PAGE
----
Hello there friend and welcome to Eat.Grow.Love with me, Odette. Whether you’re someone that enjoys the eating, the growing or the loving, you’ll feel right at home here.
I’ve been a wife for over a decade and we have three beautiful children. Eating, growing and loving is basically what our days are made of. Throw some passionate curiosity for natural living and a love for research in the mix and you get this! A place to share tips and information, ideas and obsessions, recipes and new crazes. But also a place where we know the struggle is real and sometimes all you want is that Chocolate Torte!
We will chat about kids, marriage, food, love and world peace (just kidding).
Seriously now, my aim is to eat, grow and love more naturally everyday, just as our Maker intended.
So watch this space
The Magical Marula
By Odette Barkhuizen
Sclerocarya birrea, more commonly known as the Marula tree, is an African native with a history that goes back thousands of years.
It is a deciduous tree (which means it sheds its leaves seasonally), belonging to the same family as the cashew, mango and pistachio nut. It is a bountiful resource for local communities in the north-central parts of Namibia.
The uses of the Marula tree ranges from woodcarvings and furniture production to anti-aging purposes and medicinal tinctures. It is thus no wonder that it won the award for Namibian Tree of the Year in 2011 and is a protected species in South Africa.
The bark of the tree has been used among local people in treating dysentery, diarrhoea, rheumatism and insect bites. The essence from the leaves is also said to provide a remedy for a variety of ailments, which includes spider bites and abscesses, while legend also has it that a woman can take an infusion of the bark of the tree to help determine the sex of an unborn child.
Closer to home, the uses of the fruit and nut seem to be just as rich and generous. With a Vitamin C content of about 60mg per fruit (about the size of a smallish plum) the Marula has about four times the Vitamin C content of that of an orange when compared in weight. Other than that, the fruit is used for making delicious jams and jellies and for preparing alcoholic drinks like wines, beers and the famous South African Amarula Cream Liqueur.
The nuts or kernels of the fruit is a tasty and nutritious snack eaten either raw or roasted. Locally, it is sometimes used as an emergency food supply because of its great nutritional value. These nuts are high in protein, energy and minerals like iron, magnesium and zinc.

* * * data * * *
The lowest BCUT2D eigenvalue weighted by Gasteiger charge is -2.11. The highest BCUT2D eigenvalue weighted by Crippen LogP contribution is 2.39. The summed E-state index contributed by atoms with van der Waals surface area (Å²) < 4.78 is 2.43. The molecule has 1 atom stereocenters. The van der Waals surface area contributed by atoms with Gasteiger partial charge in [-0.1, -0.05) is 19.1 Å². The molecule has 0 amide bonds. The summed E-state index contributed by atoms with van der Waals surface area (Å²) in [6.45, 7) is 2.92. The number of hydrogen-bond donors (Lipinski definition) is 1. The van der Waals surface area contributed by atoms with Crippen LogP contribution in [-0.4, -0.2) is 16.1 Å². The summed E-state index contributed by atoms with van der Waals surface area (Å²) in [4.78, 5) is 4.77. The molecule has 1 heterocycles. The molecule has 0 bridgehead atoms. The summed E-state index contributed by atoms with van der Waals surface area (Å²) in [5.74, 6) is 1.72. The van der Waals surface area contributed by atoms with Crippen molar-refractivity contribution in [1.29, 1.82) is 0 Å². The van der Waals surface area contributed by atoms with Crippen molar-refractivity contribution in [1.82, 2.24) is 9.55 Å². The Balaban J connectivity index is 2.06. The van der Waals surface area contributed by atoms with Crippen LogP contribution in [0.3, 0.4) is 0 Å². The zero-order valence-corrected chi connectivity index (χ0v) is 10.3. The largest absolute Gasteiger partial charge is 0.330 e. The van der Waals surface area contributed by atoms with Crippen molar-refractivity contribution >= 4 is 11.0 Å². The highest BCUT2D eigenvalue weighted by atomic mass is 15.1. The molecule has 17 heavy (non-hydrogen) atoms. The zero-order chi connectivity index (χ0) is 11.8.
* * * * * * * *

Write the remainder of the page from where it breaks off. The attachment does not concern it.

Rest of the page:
But, in my opinion, the real star of this magical tree is the amber-toned liquid we get from crushing the nut kernels of the Marula fruit. These kernels are so rich that a simple squeeze of the hand can release a trickle of oil. While the rest of the world has overlooked the benefits of this kernel’s oil for a long time, local women of some regions of north-central Namibia have been using it for its incredible cosmetic properties for many generations. With a skill handed down from generation to generation, rural women are able to remove the small kernels from the fruit stone and extract the valuable golden oil.
The oil, with a light and pleasant nutty aroma, contains high levels of Vitamin C, Vitamin E, essential amino acids and flavonoids that help cells renew, and protects it against further damaging effects of the environment. When used regularly, Marula oil delivers ideal protection against photoaging by neutralising free radicals, building healthy collagen and providing anti-oxidant protection. All of this means younger looking skin and better defence against premature aging.
Marula oil is rich in essential fatty acids, Omega 9 and Omega 6, which is deeply hydrating and reduces redness. It also nourishes, heals, moisturises and improves skin elasticity. As it is 100% safe to use during pregnancy, this is great news for pregnant bellies!
Because the oil is lightweight, fast absorbing and non-greasy, you can easily incorporate it into your daily skin care routine.
Here are some ideas:
• Massage a few drops into your scalp every other night
• Apply a few drops to damp hair before blow-drying. Start at the ends, working your way up
• Use as a serum underneath your face cream, or add a few drops directly to your face cream
• Massage into nails and hands
• Excellent as a lip balm
• Use as a massage oil
• Works great as a general, all-purpose moisturiser for the whole family, including those with sensitive skin
• Very effective stretch mark remedy
Some interesting facts about the Marula tree:
• A single tree can produce anything from 500kg to 2 tons of fruit per year, making it a remarkably fruitful tree
• The fruit is harvested from January to March when the ripe fruit fall to the ground to be collected
• The Marula is both a fruit and a nut tree
• A bowl filled with these nuts is considered a special gift between friends
• Marula fruit is also known as ‘the fruit that drives elephants mad’. Supposedly elephants sometimes get intoxicated when eating some of the overripe and somewhat fermented fruit lying on the ground